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January, 2006


Skeptic's Journal
Throwing Rocks In West Marin
By Jeanette Pontacq

The open area to the south side of the Giacomini Dairy in Point Reyes Station, which offers access to Papermill Creek, is a favorite walk for locals, with or without their dogs. There are a plethora of birds and good views. There is also, in the jumble of trees, vines and bushes, many places to hide. And therein lies a story.
Two months ago, while walking my dog, Scrunchie, along the creek in the afternoon, I noticed a man lying about four or five feet off the trail, deep inside an area of bushes and vines. The afternoon was rather cold and windy and the man wasn't moving. Although I really just wanted to forget what I saw and keep moving on the trail, I stopped and tried to get the man to respond to me that he was OK. No response.

I thought about the possibilities. 1) He could be sleeping it off, or 2) he could be dead, or 3) he could be homeless and just sleeping or, 4) he could be sick or injured and in need of help. Reluctantly, I decided I had to ask for help from the sheriff's office. The deputy on duty was really great about it and walked with me back to the creek area so that I could point out the guy. Then he asked me to leave. As I did, I saw two big fire trucks come down the dirt road to the side of the Dairy. The paramedics had arrived too! It turned out the man was homeless and sleeping it off, so the paramedics went home, and I never heard more about it

It made me think though. A lot. I thought about the lady I often see on early mornings, sleeping in her car with her cat. I stopped to speak with her once and she told me that people had been throwing rocks at her cat and at her. She seemed very, very nice, polite, and concerned for her cat. She asked me why people would be so mean. I had no answer.

These are just two short vignettes of being homeless in West Marin. Substance abuse and mental illnesses of varying degrees are often involved in these tragedies, but not always. Sometimes it is just very bad luck and dicy choices. I learned that, and much more, from recently interviewing Mary Kay Sweeney, Executive Director of Homeward Bound of Marin, and her associate Steven Glassy for KWMR.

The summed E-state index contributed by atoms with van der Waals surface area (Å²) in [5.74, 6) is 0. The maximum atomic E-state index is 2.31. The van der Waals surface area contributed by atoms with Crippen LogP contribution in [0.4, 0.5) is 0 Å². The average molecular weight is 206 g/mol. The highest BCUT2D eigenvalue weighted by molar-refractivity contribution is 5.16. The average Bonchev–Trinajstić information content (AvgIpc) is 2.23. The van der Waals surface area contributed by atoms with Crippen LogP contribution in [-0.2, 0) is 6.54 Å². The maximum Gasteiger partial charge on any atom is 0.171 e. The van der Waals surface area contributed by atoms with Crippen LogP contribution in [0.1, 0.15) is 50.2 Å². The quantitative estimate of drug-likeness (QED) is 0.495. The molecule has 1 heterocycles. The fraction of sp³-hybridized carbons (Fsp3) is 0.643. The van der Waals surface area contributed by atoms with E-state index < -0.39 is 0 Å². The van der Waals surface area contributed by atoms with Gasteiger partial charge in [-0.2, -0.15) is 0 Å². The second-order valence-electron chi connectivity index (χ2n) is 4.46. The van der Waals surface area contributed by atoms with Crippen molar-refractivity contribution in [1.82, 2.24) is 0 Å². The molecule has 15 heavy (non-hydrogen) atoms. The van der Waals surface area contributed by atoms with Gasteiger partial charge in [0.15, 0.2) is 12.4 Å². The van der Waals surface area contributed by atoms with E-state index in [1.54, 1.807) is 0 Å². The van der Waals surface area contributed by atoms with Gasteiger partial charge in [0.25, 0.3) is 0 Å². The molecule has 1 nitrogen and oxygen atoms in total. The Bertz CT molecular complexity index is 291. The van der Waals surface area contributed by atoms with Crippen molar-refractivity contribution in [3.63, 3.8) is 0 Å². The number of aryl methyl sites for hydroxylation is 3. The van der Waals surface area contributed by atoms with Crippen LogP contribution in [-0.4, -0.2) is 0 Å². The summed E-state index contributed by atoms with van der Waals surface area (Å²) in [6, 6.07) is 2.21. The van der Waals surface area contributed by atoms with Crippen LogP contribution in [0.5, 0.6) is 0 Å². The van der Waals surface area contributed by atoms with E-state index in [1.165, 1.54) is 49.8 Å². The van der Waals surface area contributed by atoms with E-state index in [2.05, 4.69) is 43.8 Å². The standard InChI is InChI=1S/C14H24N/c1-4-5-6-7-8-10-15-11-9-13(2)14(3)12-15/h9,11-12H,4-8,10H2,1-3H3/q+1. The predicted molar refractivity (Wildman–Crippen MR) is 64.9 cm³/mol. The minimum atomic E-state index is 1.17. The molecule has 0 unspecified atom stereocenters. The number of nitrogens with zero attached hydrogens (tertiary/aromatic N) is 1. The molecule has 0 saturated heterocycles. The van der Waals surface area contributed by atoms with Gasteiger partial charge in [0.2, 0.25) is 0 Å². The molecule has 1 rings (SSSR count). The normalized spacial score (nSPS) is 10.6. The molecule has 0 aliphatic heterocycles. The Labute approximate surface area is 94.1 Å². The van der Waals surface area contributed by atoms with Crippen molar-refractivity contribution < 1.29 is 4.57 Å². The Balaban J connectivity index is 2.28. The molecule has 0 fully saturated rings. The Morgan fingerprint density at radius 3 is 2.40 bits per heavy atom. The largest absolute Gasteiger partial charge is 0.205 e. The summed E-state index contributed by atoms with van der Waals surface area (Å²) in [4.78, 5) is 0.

Another thing I learned is that West Marin is really no different from other places in the country, which are experiencing an ever growing number of homeless people. Whereas some homeless in urban areas may sleep under freeways or in deserted buildings, rural areas like West Marin offer just as many places to hide and become invisible. How many of us have averted our eyes and tried to ignore homelessness? I know I have -- many, many times. I was able to tell myself that ranting against the "powers that be" was my way of "doing something." Actually, it was just ranting.

The homeless that carry signs on the sides of freeways and interchanges, the haggard overpass campers, pushing shopping carts of belongings along the street ---- these are the usual faces of the homeless we see on TV. But the families in the Homeward Bound of Marin emergency centers and transitional housing, who go to work every day and take evening classes to get their lives back together are the faces of homelessness too. The face of the solution we can all get behind. Families are the fastest growing homeless population in the country.

Homeward Bound is a nonprofit organization that tackles the tough problem of homelessness here in Marin on our behalf. Its programs are as diverse as homelessness in Marin. The average age of a homeless person is 10 years old! How can this be in Marin?

Right now, let's talk about how we in West Marin can stop averting our eyes from the homelessness among US. First thing is to acknowledge that "they" are here and are real people! For many of us, that might turn out to be the hardest part. I know quite a number of people here about that will agonize over a lost cat or dog out in the rain and cold, bringing them in to the fire as quickly as they can. But these same good people KNOW there are homeless human beings out in that same cold and rain, but turn a blind eye. Why? Fear. On a number of levels. Almost all understandable when one is confronted, alone, with homelessness in ones backyard. What can YOU do?

Know that the homeless are people. Speak to them, if it seems to be mutually comfortable. Say hello. Smile. Start a conversation. And know that Homeward Bound exists to back you up, to offer a chance to those who want it. Take a look at or call 451 3520 and learn more. Let's stop throwing rocks at what scares us, and offer our hand instead. [email protected]

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